By Ms. Rachel Clark (Army Contracting Command)May 19, 2014
KAISERSLAUTERN, Germany - Simulated turkey shoots, military cargo plane tours and Easter egg-hunts are just some of the activities that happen at the 409th Contracting Support Brigade Family Readiness Group meetings.
"When my husband was deployed, I especially loved having the support and network of the FRG," said Amy Kibe, 903rd Contingency Contracting Battalion FRG leader. "It can make such a difference. It really draws you out so you know you are not alone."
FRG is not just for the families of deployed service members and you don't have to have kids to be a part of the program.
"Family readiness is for more than supporting deployments. It's open to all, and we encourage participation," said Col. William Bailey, 409th CSB commander. "We have great support from our civilian workforce. Because we are stationed here in Europe, this is similar to being in a deployed environment. We really have to rely on each other here."
According the Army One Source website, an FRG is a "command-sponsored organization of family members, volunteers, and Soldiers belonging to a unit, that together provide an avenue of mutual support and assistance, and a network of communications among the family members, the chain of command, and community resources."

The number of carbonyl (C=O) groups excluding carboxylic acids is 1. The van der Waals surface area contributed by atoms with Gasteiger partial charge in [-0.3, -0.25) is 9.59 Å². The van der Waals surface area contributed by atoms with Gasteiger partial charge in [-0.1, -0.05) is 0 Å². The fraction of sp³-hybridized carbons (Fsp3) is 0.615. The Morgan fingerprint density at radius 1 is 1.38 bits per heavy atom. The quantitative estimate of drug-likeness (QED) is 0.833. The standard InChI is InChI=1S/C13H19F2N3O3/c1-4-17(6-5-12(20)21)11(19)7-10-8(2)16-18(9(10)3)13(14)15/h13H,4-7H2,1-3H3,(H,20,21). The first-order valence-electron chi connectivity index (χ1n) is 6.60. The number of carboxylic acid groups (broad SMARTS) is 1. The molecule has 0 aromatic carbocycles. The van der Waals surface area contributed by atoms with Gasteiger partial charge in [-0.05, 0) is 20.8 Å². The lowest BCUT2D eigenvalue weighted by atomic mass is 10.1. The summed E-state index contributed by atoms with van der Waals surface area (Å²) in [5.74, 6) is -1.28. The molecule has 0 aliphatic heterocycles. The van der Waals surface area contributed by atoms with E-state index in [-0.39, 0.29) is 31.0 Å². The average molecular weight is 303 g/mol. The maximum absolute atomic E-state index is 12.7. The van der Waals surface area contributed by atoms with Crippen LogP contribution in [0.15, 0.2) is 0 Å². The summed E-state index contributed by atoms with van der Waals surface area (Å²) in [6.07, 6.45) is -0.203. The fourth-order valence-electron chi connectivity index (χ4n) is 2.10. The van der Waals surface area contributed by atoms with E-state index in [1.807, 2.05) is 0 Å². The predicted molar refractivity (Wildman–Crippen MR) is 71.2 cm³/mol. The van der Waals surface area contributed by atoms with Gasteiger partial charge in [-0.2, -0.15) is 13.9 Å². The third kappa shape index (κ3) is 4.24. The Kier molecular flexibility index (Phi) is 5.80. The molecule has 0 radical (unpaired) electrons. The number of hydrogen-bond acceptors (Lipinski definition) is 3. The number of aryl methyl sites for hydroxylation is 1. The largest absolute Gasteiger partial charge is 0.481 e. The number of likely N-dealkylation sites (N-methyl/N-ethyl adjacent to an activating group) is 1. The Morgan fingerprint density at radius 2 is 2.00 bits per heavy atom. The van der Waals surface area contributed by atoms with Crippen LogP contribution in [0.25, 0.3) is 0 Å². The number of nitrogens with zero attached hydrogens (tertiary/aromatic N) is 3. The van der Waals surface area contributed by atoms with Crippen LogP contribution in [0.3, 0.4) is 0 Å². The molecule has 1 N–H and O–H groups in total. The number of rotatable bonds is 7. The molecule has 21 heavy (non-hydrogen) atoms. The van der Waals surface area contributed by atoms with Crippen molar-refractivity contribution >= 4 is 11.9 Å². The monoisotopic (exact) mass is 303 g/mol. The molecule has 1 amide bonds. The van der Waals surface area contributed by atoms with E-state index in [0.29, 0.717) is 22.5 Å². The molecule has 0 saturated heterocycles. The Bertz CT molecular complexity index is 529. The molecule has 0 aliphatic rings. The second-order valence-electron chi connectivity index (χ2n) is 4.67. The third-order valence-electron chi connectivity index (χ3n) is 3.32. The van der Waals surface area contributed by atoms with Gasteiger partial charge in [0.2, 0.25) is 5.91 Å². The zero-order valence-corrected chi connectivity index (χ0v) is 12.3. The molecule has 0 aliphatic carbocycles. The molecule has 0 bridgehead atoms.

"I have enjoyed meeting all the people that come and go in the unit. I enjoy hearing the stories and adventures they have been on," said Kibe.
Bailey said to generate interest and maximize participation, the unit also involves the FRG in various unit outreach initiatives.
"We love to have our family members engaged, like when we participated in the community Red Ribbon Run," said Bailey.
"We find getting folks away from the conference table is our key to success," said Tom Finan, 409th CSB FRG leader. "However, if the group does meet in a conference room, there is always a little fun to be had. But more than just fun, there is a lot of value added in the program."
The groups have had multiple guest speakers for different events including a nutritionist from Landstuhl Regional Medical Center, an Army Community Services representative to talk about permanent change of station moves, and representatives to talk to the group about suicide prevention.
"I have made some great friends through the FRG and I will always be thankful for that," said Kibe.